The invention contemplates methods of eliciting in an individual an immune
response to one or more H. influenzae type IV pilus polypeptides. In certain
embodiments, the methods elicit an immune response to the PilA protein.
These methods elicit one or more immune responses, including but not limited
to, immune responses which inhibit bacterial replication, immune responses
which block H. influenzae adherence to cells, immune responses which prevent
H. influenzae twitching and immune responses which prevent biofilm
formation. In one embodiment, the methods comprise a step of administering
an immunogenic dose of a composition comprising one or more polypeptides of
the invention. In another embodiment, the methods comprise administering an
immunogenic dose of a composition comprising a cell expressing one or more
polypeptides of the invention. In yet another embodiment, the methods
comprise administering an immunogenic dose of a composition comprising one
or more polynucleotides encoding one or more polypeptides of the invention.
The polynucleotide may be a naked polynucleotide not associated with any
other nucleic acid or may be in a vector such as a plasmid or viral vector
(e.g., adeno-associated virus vector or adenovirus vector). The methods may
be used in combination in a single individual. The methods may be used prior
or subsequent to H. influenzae infection of an individual.
In one embodiment of methods of the invention, a composition of the
invention is administered as a priming dose followed by one or more booster
doses. Co-administration of proteins or polypeptides that beneficially
enhance the immune response such as cytokines (e.g., IL-2, IL-12, GM-CSF),
cytokine-inducing molecules (e.g. Leaf) or costimulatory molecules is also
An "immunogenic dose" of a composition of the invention is one that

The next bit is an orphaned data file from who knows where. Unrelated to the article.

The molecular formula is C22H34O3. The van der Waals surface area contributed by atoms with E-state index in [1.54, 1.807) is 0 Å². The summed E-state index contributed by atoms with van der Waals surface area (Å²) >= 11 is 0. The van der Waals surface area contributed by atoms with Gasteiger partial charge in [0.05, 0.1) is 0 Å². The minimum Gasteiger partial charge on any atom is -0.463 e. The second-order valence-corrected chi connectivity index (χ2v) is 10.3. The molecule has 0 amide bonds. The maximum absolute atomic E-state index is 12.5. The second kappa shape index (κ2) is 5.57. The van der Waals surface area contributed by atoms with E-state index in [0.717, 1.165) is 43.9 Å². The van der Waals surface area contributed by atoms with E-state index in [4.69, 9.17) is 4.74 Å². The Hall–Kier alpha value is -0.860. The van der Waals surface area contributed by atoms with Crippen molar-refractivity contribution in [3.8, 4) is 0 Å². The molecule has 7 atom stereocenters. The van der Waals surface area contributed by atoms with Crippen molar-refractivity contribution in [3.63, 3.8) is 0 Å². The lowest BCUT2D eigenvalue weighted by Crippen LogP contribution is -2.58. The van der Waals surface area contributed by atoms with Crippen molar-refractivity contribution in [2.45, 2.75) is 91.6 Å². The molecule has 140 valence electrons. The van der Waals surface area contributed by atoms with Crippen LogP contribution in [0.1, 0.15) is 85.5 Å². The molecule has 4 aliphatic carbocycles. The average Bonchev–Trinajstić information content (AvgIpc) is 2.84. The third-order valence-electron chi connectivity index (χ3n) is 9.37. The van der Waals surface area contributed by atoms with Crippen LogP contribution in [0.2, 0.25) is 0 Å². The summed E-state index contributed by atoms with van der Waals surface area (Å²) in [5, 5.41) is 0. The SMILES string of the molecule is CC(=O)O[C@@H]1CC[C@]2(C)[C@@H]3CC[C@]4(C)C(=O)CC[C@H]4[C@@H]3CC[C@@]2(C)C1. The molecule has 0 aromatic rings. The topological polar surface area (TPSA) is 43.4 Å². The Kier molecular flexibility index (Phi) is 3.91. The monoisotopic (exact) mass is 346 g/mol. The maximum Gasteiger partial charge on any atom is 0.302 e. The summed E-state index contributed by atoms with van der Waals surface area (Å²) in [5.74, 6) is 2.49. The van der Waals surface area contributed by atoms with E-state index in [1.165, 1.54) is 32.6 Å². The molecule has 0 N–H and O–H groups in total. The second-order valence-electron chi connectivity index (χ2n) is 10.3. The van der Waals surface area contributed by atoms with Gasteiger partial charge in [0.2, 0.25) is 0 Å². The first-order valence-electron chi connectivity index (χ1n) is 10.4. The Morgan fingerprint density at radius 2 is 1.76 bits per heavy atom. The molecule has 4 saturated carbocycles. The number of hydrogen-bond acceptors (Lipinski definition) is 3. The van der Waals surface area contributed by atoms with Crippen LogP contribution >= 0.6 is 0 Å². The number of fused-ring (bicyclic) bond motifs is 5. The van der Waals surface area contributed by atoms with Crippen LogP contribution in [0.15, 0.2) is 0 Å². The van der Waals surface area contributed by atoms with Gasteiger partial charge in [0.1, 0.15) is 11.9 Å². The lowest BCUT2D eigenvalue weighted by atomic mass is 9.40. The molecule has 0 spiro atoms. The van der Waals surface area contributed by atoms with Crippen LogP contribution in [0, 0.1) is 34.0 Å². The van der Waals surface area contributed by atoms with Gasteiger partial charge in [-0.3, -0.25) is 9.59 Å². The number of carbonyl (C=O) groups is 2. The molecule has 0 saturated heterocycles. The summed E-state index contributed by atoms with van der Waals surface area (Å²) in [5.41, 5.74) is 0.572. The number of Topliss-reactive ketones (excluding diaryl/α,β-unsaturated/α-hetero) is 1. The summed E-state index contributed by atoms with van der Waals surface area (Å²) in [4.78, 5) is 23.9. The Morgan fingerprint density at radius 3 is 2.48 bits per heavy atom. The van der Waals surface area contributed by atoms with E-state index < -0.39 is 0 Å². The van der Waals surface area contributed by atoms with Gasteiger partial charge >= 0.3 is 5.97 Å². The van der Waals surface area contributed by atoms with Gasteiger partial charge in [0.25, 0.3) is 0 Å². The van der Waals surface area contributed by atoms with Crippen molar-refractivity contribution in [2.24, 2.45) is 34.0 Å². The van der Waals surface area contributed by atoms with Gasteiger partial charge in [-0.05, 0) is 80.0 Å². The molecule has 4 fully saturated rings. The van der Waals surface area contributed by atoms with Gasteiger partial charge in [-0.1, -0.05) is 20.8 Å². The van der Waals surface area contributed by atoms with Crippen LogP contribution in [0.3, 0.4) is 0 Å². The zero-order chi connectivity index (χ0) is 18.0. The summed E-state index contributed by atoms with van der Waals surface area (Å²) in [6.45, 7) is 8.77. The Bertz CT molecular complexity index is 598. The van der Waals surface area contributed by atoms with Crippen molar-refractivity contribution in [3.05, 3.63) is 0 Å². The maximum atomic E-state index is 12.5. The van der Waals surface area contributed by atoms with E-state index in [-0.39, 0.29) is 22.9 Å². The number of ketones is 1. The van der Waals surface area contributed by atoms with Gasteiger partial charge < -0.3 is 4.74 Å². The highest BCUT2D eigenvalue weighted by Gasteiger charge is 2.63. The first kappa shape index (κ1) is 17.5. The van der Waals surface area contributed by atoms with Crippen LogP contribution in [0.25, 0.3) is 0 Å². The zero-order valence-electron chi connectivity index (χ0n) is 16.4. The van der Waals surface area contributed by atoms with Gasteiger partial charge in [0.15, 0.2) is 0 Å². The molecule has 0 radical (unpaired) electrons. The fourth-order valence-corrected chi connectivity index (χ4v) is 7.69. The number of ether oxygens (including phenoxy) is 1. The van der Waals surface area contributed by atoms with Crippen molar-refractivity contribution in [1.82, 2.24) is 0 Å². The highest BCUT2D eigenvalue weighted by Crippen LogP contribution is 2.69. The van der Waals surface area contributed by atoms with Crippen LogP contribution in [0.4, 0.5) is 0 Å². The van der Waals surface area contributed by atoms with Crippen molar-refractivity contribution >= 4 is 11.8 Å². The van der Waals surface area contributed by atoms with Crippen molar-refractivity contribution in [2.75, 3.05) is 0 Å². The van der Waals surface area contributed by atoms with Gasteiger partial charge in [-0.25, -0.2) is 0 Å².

generates, after administration, a detectable humoral (antibody) and/or
cellular (T cell) immune response in comparison to the immune response
detectable before administration or in comparison to a standard immune
response before administration. The invention contemplates that the immune
response resulting from the methods may be protective and/or therapeutic. In
a preferred embodiment, the antibody and/or T cell immune response protects
the individual from H. influenzae infection, particularly infection of the
middle ear and/or the nasopharynx or lower airway. In this use, the precise
dose depends on the patient's state of health and weight, the mode of
administration, the nature of the formulation, etc., but generally ranges
from about 1.0 .mu.g to about 5000 .mu.g per 70 kilogram patient, more
commonly from about 10 to about 500 .mu.g per 70 kg of body weight.
Humoral immune response may be measured by many well known methods, such as
Single Radial Immunodiffussion Assay (SRID), Enzyme Immunoassay (EIA) and
Hemagglutination Inhibition Assay (HAI). In particular, SRID utilizes a
layer of a gel, such as agarose, containing the immunogen being tested. A
well is cut in the gel and the serum being tested is placed in the well.
Diffusion of the antibody out into the gel leads to the formation of a
precipitation ring whose area is proportional to the concentration of the
antibody in the serum being tested. EIA, also known as ELISA (Enzyme Linked
Immunoassay), is used to determine total antibodies in the sample. The
immunogen is adsorbed to the surface of a microtiter plate. The test serum
is exposed to the plate followed by an enzyme linked immunoglobulin, such as
IgG. The enzyme activity adherent to the plate is quantified by any
convenient means such as spectrophotometry and is proportional to the
concentration of antibody directed against the immunogen present in the test
sample. HAI utilizes the capability of an immunogen such as viral proteins
to agglutinate chicken red blood cells (or the like). The assay detects
neutralizing antibodies, i.e., those antibodies able to inhibit
hemagglutination. Dilutions of the test serum are incubated with a standard
concentration of immunogen, followed by the addition of the red blood cells.
The presence of neutralizing antibodies will inhibit the agglutination of
the red blood cells by the immunogen. Tests to measure cellular immune
response include determination of delayed-type hypersensitivity or measuring
the proliferative response of lymphocytes to target immunogen.
The invention correspondingly provides compositions suitable for eliciting